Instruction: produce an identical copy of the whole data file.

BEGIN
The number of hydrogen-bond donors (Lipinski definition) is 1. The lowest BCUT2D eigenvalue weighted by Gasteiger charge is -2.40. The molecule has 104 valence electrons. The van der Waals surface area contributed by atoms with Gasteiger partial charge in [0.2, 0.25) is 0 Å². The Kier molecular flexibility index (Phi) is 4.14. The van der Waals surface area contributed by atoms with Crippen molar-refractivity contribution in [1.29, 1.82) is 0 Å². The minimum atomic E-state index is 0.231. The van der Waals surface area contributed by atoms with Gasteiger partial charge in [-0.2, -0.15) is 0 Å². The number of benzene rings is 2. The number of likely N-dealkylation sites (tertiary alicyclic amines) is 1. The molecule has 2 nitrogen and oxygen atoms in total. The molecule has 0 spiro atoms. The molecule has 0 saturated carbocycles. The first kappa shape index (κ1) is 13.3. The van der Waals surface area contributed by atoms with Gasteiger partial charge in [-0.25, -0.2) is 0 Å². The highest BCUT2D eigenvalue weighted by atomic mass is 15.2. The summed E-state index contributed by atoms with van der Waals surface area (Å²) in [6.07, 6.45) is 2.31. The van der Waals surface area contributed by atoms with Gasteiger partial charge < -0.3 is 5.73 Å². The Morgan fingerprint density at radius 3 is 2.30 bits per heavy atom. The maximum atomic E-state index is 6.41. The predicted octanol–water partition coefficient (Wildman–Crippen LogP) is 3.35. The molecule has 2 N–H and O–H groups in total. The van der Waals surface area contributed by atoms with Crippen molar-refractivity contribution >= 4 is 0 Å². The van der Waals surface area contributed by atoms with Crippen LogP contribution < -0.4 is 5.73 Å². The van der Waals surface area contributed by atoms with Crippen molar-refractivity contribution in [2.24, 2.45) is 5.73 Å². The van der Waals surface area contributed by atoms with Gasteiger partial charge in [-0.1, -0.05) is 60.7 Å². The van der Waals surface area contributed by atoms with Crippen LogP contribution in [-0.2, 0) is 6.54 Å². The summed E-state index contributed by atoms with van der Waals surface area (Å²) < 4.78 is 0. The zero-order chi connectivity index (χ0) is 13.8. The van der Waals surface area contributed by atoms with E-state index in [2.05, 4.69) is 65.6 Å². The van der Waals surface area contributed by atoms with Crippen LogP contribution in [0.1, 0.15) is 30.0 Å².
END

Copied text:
The number of hydrogen-bond donors (Lipinski definition) is 1. The lowest BCUT2D eigenvalue weighted by Gasteiger charge is -2.40. The molecule has 104 valence electrons. The van der Waals surface area contributed by atoms with Gasteiger partial charge in [0.2, 0.25) is 0 Å². The Kier molecular flexibility index (Phi) is 4.14. The van der Waals surface area contributed by atoms with Crippen molar-refractivity contribution in [1.29, 1.82) is 0 Å². The minimum atomic E-state index is 0.231. The van der Waals surface area contributed by atoms with Gasteiger partial charge in [-0.2, -0.15) is 0 Å². The number of benzene rings is 2. The number of likely N-dealkylation sites (tertiary alicyclic amines) is 1. The molecule has 2 nitrogen and oxygen atoms in total. The molecule has 0 spiro atoms. The molecule has 0 saturated carbocycles. The first kappa shape index (κ1) is 13.3. The van der Waals surface area contributed by atoms with Gasteiger partial charge in [-0.25, -0.2) is 0 Å². The highest BCUT2D eigenvalue weighted by atomic mass is 15.2. The summed E-state index contributed by atoms with van der Waals surface area (Å²) in [6.07, 6.45) is 2.31. The van der Waals surface area contributed by atoms with Gasteiger partial charge < -0.3 is 5.73 Å². The Morgan fingerprint density at radius 3 is 2.30 bits per heavy atom. The maximum atomic E-state index is 6.41. The predicted octanol–water partition coefficient (Wildman–Crippen LogP) is 3.35. The molecule has 2 N–H and O–H groups in total. The van der Waals surface area contributed by atoms with Crippen molar-refractivity contribution >= 4 is 0 Å². The van der Waals surface area contributed by atoms with Crippen LogP contribution < -0.4 is 5.73 Å². The van der Waals surface area contributed by atoms with Crippen molar-refractivity contribution in [2.24, 2.45) is 5.73 Å². The van der Waals surface area contributed by atoms with Gasteiger partial charge in [-0.1, -0.05) is 60.7 Å². The van der Waals surface area contributed by atoms with Crippen LogP contribution in [-0.2, 0) is 6.54 Å². The summed E-state index contributed by atoms with van der Waals surface area (Å²) < 4.78 is 0. The zero-order chi connectivity index (χ0) is 13.8. The van der Waals surface area contributed by atoms with E-state index in [2.05, 4.69) is 65.6 Å². The van der Waals surface area contributed by atoms with Crippen LogP contribution in [0.1, 0.15) is 30.0 Å².